That was why I put them out."
"Then I understand that on your arrival in London yesterday you went out at once and bought a pair of boots?"
"I did a good deal of shopping. Dr. Mortimer here went round with me. You see, if I am to be squire down there I must dress the part, and it may be that I have got a little careless in my ways out West. Among other things I bought these brown boots--gave six dollars for them--and had one stolen before ever I had them on my feet."
"It seems a singularly useless thing to steal," said Sherlock Holmes. "I confess that I share Dr. Mortimer's belief that it will not be long before the missing boot is found."
"And, now, gentlemen," said the baronet with decision, "it seems to me that I have spoken quite enough about the little that I know. It is time that you kept your promise and gave me a full account of what we are all driving at."
"Your request is a very reasonable one," Holmes answered. "Dr. Mortimer, I think you could not do better than to tell your story as you told it to us."
Thus encouraged, our scientific friend drew his papers from his pocket, and presented the whole case as he had done upon the morning before. Sir Henry Baskerville listened with the deepest attention, and with an occasional exclamation of surprise.
"Well, I seem to have come into an inheritance with a vengeance," said he when the long narrative was finished. "Of course, I've heard of the hound ever since I was in the nursery. It's the pet story of the family, though I never thought of taking it seriously before. But as to my uncle's death--well, it all seems boiling up in my head, and I can't get it clear yet. You don't seem quite to have made up your mind whether it's a case for a policeman or a clergyman."
"And now there's this affair of the letter to me at the hotel. I suppose that fits into its place."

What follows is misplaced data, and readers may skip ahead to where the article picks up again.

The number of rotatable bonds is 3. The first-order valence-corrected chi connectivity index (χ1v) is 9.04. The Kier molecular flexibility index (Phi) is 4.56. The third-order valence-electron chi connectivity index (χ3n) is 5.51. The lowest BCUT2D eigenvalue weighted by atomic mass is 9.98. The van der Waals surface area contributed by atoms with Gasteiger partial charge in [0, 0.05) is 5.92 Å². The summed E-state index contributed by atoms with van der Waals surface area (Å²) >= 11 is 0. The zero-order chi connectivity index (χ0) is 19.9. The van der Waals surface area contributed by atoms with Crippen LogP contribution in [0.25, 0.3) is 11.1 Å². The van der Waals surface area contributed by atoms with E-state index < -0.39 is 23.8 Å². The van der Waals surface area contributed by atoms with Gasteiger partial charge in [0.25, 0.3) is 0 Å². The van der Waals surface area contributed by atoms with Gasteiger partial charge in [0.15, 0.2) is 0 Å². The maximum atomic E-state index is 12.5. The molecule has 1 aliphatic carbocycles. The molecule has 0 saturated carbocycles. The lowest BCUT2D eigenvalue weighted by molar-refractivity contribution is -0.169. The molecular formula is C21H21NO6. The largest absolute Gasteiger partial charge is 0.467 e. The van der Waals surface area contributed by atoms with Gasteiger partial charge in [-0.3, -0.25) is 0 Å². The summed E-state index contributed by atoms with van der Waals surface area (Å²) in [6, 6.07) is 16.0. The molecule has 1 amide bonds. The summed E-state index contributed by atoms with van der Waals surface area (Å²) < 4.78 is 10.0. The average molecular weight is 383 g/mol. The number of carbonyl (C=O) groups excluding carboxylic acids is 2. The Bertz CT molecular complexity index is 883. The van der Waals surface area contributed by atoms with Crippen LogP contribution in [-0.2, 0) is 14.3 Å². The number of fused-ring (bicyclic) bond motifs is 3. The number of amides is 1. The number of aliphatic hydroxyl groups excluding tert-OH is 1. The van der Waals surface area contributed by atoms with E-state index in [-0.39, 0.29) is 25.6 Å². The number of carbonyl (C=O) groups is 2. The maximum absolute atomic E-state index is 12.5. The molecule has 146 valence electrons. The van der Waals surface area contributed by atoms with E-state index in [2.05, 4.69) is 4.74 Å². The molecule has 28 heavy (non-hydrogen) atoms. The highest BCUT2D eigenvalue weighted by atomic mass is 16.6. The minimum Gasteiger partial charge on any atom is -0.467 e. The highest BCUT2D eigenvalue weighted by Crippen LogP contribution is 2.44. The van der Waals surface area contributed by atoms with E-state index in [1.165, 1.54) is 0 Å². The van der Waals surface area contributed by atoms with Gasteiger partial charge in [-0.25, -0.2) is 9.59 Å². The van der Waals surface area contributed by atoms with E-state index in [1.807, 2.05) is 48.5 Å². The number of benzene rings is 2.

"It seems to show that someone knows more than we do about what goes on upon the moor," said Dr. Mortimer.
"And also," said Holmes, "that someone is not ill-disposed towards you, since they warn you of danger."
"Or it may be that they wish, for their own purposes, to scare me away."
"Well, of course, that is possible also. I am very much indebted to you, Dr. Mortimer, for introducing me to a problem which presents several interesting alternatives. But the practical point which we now have to decide, Sir Henry, is whether it is or is not advisable for you to go to Baskerville Hall."
"Why should I not go?"
"There seems to be danger."
"Do you mean danger from this family fiend or do you mean danger from human beings?"
"Well, that is what we have to find out."
"Whichever it is, my answer is fixed. There is no devil in hell, Mr. Holmes, and there is no man upon earth who can prevent me from going to the home of my own people, and you may take that to be my final answer." His dark brows knitted and his face flushed to a dusky red as he spoke. It was evident that the fiery temper of the Baskervilles was not extinct in this their last representative. "Meanwhile," said he, "I have hardly had time to think over all that you have told me. It's a big thing for a man to have to understand and to decide at one sitting. I should like to have a quiet hour by myself to make up my mind. Now, look here, Mr. Holmes, it's half-past eleven now and I am going back right away to my hotel. Suppose you and your friend, Dr. Watson, come round and lunch with us at two. I'll be able to tell you more clearly then how this thing strikes me."
"Is that convenient to you, Watson?"
"Then you may expect us. Shall I have a cab called?"
"I'd prefer to walk, for this affair has flurried me rather."
"I'll join you in a walk, with pleasure," said his companion.
"Then we meet again at two o'clock. Au revoir, and good-morning!"
We heard the steps of our visitors descend the stair and the bang of the front door. In an instant Holmes had changed from the languid dreamer to the man of action.
"Your hat and boots, Watson, quick! Not a moment to lose!" He rushed into his room in his dressing-gown and was back again in a few seconds in a frock-coat.